Perhaps it's contradictory to post about the role of grammatical annotations in Latin, after years of strongly supporting the research into comprehensible input. I often worry that by focusing so much on learning about Latin (conjugations, cases, etc.) we actually take the attention away from learning Latin. But nevertheless, there are sometimes challenging passages that I can't fully wrap my head around. Maybe it's because there's a relative clause with an invisible antecedent, or a clause within a clause, or an implied main verb. Maybe the sentence is just plain long. For the most part, I find that reading the chunk several times aloud helps me understand the grammatical flow, but there are also some times when all I need to do is recognize what part of the sentence is dependent to pop the main clause out from all the extra clutter.
In a Latin I classroom, this often leads to phrases like verb hunting: a strategy that encourages students to crack the language like a code rather than build up to a deeper meaning through gradual scaffolding of texts. In general, I try to avoid this... But let's be real-- haven't we stumbled upon an old English poem, or Shakespeare passage, that is confusing simply because we don't understand how it should flow? To help us with these hardest of the hardest passages, it can sometimes be helpful to track our thinking via parsing.
So this week, I decided to practice parsing passages from Actus III, even if they weren't too chewy, just to test out a strategy I used years ago with Latin, and see how the shoe fits today. To start, I made a "key" of annotations. I then went through a passage, trying to use many of these signs, but to be honest it felt a bit like riding a bike with training wheels after years of being able to pedal without them. For example, I've read enough comedy now that I know a word like aliu' is alius, and so I gradually stopped writing "s" after such colloquialisms.
One line stood out to me: "illae mulieres sunt ferme ut puerī levī sententia..."
Those women are just the same as children, no weight in their judgement.
Or, in the Italian edition from the previous post:
Cosi le donne son come i fanciulli, di deboli cerbello.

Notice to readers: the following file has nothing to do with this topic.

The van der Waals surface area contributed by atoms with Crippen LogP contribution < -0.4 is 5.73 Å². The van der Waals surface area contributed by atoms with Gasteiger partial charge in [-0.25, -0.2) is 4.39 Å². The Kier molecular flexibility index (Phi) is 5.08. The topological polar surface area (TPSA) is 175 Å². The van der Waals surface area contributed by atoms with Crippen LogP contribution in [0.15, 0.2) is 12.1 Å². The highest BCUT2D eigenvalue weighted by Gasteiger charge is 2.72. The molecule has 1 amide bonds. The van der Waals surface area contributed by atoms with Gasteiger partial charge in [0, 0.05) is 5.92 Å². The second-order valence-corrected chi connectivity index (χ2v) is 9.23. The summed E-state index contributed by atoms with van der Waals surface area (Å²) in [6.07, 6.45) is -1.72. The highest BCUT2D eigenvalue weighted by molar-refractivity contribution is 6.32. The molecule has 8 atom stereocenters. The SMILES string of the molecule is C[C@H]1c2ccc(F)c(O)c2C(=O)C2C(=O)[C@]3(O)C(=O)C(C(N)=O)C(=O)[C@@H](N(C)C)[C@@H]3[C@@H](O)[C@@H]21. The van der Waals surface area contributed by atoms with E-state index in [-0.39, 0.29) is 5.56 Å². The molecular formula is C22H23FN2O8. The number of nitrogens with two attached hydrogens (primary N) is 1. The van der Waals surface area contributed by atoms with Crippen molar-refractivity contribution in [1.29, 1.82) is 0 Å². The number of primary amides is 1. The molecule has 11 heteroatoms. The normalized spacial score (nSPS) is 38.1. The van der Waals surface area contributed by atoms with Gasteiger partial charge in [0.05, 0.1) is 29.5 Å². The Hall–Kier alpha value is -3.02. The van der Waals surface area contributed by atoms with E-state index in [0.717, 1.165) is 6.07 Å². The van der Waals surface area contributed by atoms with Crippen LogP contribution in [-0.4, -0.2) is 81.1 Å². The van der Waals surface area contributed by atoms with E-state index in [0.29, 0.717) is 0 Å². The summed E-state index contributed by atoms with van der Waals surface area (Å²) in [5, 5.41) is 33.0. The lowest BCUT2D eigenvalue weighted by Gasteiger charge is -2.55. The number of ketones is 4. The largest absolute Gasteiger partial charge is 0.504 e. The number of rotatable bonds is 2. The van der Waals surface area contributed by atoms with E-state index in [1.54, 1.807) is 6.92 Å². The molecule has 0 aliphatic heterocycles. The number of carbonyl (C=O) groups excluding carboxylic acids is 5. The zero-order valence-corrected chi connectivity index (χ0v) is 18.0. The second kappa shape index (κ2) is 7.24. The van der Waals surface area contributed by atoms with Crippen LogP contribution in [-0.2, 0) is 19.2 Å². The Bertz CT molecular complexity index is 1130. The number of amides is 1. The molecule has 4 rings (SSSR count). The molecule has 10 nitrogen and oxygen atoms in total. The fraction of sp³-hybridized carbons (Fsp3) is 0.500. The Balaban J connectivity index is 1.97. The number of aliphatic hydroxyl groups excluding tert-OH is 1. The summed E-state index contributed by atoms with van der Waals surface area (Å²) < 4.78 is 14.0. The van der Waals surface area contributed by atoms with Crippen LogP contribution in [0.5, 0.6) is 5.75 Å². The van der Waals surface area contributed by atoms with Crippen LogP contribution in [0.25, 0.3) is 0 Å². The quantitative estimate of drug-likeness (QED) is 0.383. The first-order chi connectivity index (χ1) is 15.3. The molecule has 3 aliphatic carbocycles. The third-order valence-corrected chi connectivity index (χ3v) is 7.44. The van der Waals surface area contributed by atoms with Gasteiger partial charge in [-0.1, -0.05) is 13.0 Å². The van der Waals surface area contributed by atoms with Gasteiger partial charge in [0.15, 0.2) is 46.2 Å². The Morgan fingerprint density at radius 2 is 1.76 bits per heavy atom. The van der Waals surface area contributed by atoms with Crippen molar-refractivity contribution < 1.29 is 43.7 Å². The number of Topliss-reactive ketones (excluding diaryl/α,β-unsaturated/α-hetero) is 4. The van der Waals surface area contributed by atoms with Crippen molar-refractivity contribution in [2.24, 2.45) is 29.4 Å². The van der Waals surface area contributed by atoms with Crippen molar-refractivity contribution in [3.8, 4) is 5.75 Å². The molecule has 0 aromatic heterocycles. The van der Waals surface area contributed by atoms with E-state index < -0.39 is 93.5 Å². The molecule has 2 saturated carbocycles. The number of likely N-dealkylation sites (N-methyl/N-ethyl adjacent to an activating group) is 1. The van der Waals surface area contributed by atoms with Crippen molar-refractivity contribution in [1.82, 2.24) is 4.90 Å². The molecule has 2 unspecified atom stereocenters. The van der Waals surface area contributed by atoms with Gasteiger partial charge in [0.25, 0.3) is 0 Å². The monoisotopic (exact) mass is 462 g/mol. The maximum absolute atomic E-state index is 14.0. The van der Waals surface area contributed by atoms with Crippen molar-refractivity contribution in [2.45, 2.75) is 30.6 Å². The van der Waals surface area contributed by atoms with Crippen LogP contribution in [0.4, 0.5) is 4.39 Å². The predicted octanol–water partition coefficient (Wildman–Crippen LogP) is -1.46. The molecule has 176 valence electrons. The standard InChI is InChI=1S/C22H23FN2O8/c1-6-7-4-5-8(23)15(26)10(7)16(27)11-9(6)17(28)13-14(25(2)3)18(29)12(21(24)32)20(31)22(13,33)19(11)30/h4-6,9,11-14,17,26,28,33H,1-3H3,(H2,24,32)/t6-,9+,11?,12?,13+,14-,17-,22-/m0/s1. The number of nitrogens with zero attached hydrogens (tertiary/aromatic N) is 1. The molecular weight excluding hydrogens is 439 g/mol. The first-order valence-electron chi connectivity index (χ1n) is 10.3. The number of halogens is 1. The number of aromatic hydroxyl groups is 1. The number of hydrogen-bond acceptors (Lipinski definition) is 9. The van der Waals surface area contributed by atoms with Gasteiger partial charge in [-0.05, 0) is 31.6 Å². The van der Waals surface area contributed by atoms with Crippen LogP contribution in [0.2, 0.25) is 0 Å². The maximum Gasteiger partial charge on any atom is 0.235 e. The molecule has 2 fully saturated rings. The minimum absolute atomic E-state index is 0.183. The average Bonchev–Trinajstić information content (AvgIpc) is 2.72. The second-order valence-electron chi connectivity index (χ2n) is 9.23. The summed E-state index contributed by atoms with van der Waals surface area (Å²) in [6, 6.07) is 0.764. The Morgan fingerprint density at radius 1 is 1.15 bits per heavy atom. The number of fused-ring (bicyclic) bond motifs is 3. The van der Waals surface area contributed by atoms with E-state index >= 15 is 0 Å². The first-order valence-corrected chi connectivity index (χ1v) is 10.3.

Unlike the Latin, which blames women's sententia, something like a perspective, the Italian blames female anatomy: the mind itself, the brain.
I keep reading when I encounter sentences like this. I keep reading out of curiosity, out of stubbornness, out of protest. I keep reading because I would consider it a worse decision to stop reading.
Pamphilus' speech probably didn't need the full, "Beautiful Mind" style annotations because it was fairly comprehensible and plot-driven, but I did it anyway to see what I could learn from the process.
Perhaps the best part of this was recognizing how far I've come with Latin; that in my first year of Latin teaching, I was doing this to almost every passage in the Latin II textbook before teaching it. And now I feel it slows me down from the speed-reading I am used to. However, since reading comprehension has never been my forte even in English, I do appreciate a moment of lingering on the dependent clause, noticing adjectives and the color they bring to nouns, and listing idiomatic expressions I wouldn't normally produce on my own (eduxi me and intro me as two examples of surprisingly reflexive verbs).
So, while I don't recommend teaching texts as long chunks to be picked apart, as an experiment in the independent study, it was a worthwhile endeavor. I can't say it helped me understand the passage better, or even learn more Latin than if I had done it another way (by, say, making illustrations of the scene, or tiering the text), but it did allow me to appreciate the grammatical complexity of the language. I'll keep this trick in my back pocket for when I need it, and keep chugging onward to Actus IV.